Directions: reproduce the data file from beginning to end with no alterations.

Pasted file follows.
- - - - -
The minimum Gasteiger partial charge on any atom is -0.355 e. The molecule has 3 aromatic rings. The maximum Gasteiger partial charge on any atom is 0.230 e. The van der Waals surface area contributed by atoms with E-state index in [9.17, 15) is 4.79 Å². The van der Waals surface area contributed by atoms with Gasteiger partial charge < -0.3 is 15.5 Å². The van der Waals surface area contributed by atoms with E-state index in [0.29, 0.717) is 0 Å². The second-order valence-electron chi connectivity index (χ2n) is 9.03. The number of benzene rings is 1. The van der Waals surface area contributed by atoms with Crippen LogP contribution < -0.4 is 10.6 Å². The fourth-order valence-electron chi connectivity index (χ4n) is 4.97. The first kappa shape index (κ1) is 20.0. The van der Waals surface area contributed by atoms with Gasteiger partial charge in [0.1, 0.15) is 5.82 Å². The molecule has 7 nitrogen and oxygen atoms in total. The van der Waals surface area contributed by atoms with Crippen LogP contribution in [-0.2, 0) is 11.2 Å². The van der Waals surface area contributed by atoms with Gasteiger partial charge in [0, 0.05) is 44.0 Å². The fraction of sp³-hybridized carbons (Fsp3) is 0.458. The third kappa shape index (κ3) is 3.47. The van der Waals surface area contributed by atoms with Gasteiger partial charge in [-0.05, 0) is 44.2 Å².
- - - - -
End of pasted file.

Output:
The minimum Gasteiger partial charge on any atom is -0.355 e. The molecule has 3 aromatic rings. The maximum Gasteiger partial charge on any atom is 0.230 e. The van der Waals surface area contributed by atoms with E-state index in [9.17, 15) is 4.79 Å². The van der Waals surface area contributed by atoms with Gasteiger partial charge < -0.3 is 15.5 Å². The van der Waals surface area contributed by atoms with E-state index in [0.29, 0.717) is 0 Å². The second-order valence-electron chi connectivity index (χ2n) is 9.03. The number of benzene rings is 1. The van der Waals surface area contributed by atoms with Crippen LogP contribution < -0.4 is 10.6 Å². The fourth-order valence-electron chi connectivity index (χ4n) is 4.97. The first kappa shape index (κ1) is 20.0. The van der Waals surface area contributed by atoms with Gasteiger partial charge in [0.1, 0.15) is 5.82 Å². The molecule has 7 nitrogen and oxygen atoms in total. The van der Waals surface area contributed by atoms with Crippen LogP contribution in [-0.2, 0) is 11.2 Å². The van der Waals surface area contributed by atoms with Gasteiger partial charge in [0, 0.05) is 44.0 Å². The fraction of sp³-hybridized carbons (Fsp3) is 0.458. The third kappa shape index (κ3) is 3.47. The van der Waals surface area contributed by atoms with Gasteiger partial charge in [-0.05, 0) is 44.2 Å².